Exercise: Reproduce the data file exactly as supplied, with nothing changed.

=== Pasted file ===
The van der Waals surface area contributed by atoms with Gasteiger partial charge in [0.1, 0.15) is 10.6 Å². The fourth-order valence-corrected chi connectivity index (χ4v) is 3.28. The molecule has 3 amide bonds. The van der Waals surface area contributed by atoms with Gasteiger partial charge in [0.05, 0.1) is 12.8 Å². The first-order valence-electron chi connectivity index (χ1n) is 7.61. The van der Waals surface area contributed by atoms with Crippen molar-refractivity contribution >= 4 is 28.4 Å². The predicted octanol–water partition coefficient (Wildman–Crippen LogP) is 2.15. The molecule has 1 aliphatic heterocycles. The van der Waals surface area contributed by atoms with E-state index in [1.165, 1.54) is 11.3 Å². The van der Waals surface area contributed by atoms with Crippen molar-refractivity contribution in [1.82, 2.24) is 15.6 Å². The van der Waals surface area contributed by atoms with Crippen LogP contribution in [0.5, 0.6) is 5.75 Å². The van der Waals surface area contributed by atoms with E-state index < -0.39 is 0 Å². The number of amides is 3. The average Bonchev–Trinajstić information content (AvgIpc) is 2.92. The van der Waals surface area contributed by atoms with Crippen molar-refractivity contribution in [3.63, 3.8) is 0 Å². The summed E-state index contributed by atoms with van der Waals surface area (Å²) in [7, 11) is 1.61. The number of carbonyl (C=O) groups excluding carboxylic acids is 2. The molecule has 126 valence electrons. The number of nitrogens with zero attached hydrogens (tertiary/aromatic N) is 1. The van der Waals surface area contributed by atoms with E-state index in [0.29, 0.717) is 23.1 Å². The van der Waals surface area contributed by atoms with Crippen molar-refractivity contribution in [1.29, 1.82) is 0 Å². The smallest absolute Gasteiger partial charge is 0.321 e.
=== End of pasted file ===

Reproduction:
The van der Waals surface area contributed by atoms with Gasteiger partial charge in [0.1, 0.15) is 10.6 Å². The fourth-order valence-corrected chi connectivity index (χ4v) is 3.28. The molecule has 3 amide bonds. The van der Waals surface area contributed by atoms with Gasteiger partial charge in [0.05, 0.1) is 12.8 Å². The first-order valence-electron chi connectivity index (χ1n) is 7.61. The van der Waals surface area contributed by atoms with Crippen molar-refractivity contribution >= 4 is 28.4 Å². The predicted octanol–water partition coefficient (Wildman–Crippen LogP) is 2.15. The molecule has 1 aliphatic heterocycles. The van der Waals surface area contributed by atoms with E-state index in [1.165, 1.54) is 11.3 Å². The van der Waals surface area contributed by atoms with Crippen molar-refractivity contribution in [1.82, 2.24) is 15.6 Å². The van der Waals surface area contributed by atoms with Crippen LogP contribution in [0.5, 0.6) is 5.75 Å². The van der Waals surface area contributed by atoms with E-state index < -0.39 is 0 Å². The number of amides is 3. The average Bonchev–Trinajstić information content (AvgIpc) is 2.92. The van der Waals surface area contributed by atoms with Crippen molar-refractivity contribution in [3.63, 3.8) is 0 Å². The summed E-state index contributed by atoms with van der Waals surface area (Å²) in [7, 11) is 1.61. The number of carbonyl (C=O) groups excluding carboxylic acids is 2. The molecule has 126 valence electrons. The number of nitrogens with zero attached hydrogens (tertiary/aromatic N) is 1. The van der Waals surface area contributed by atoms with E-state index in [0.29, 0.717) is 23.1 Å². The van der Waals surface area contributed by atoms with Crippen molar-refractivity contribution in [1.29, 1.82) is 0 Å². The smallest absolute Gasteiger partial charge is 0.321 e.